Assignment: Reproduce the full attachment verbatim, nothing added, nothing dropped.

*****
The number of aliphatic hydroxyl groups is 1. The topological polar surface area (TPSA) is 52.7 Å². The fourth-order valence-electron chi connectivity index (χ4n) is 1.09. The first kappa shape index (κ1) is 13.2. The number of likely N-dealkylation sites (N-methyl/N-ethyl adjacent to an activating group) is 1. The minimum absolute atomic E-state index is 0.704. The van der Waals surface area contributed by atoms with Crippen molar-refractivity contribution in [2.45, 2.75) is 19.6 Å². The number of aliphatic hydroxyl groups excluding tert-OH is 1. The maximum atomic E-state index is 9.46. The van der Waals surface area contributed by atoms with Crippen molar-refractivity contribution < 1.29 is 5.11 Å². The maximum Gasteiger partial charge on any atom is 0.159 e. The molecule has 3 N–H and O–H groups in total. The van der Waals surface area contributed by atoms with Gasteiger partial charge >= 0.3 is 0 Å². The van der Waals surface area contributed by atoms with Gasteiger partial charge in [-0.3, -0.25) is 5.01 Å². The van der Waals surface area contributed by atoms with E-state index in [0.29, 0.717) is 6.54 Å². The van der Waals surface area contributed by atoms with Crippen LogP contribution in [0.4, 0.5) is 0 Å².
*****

The number of aliphatic hydroxyl groups is 1. The topological polar surface area (TPSA) is 52.7 Å². The fourth-order valence-electron chi connectivity index (χ4n) is 1.09. The first kappa shape index (κ1) is 13.2. The number of likely N-dealkylation sites (N-methyl/N-ethyl adjacent to an activating group) is 1. The minimum absolute atomic E-state index is 0.704. The van der Waals surface area contributed by atoms with Crippen molar-refractivity contribution in [2.45, 2.75) is 19.6 Å². The number of aliphatic hydroxyl groups excluding tert-OH is 1. The maximum atomic E-state index is 9.46. The van der Waals surface area contributed by atoms with Crippen molar-refractivity contribution < 1.29 is 5.11 Å². The maximum Gasteiger partial charge on any atom is 0.159 e. The molecule has 3 N–H and O–H groups in total. The van der Waals surface area contributed by atoms with Gasteiger partial charge >= 0.3 is 0 Å². The van der Waals surface area contributed by atoms with Gasteiger partial charge in [-0.3, -0.25) is 5.01 Å². The van der Waals surface area contributed by atoms with E-state index in [0.29, 0.717) is 6.54 Å². The van der Waals surface area contributed by atoms with Crippen LogP contribution in [0.4, 0.5) is 0 Å².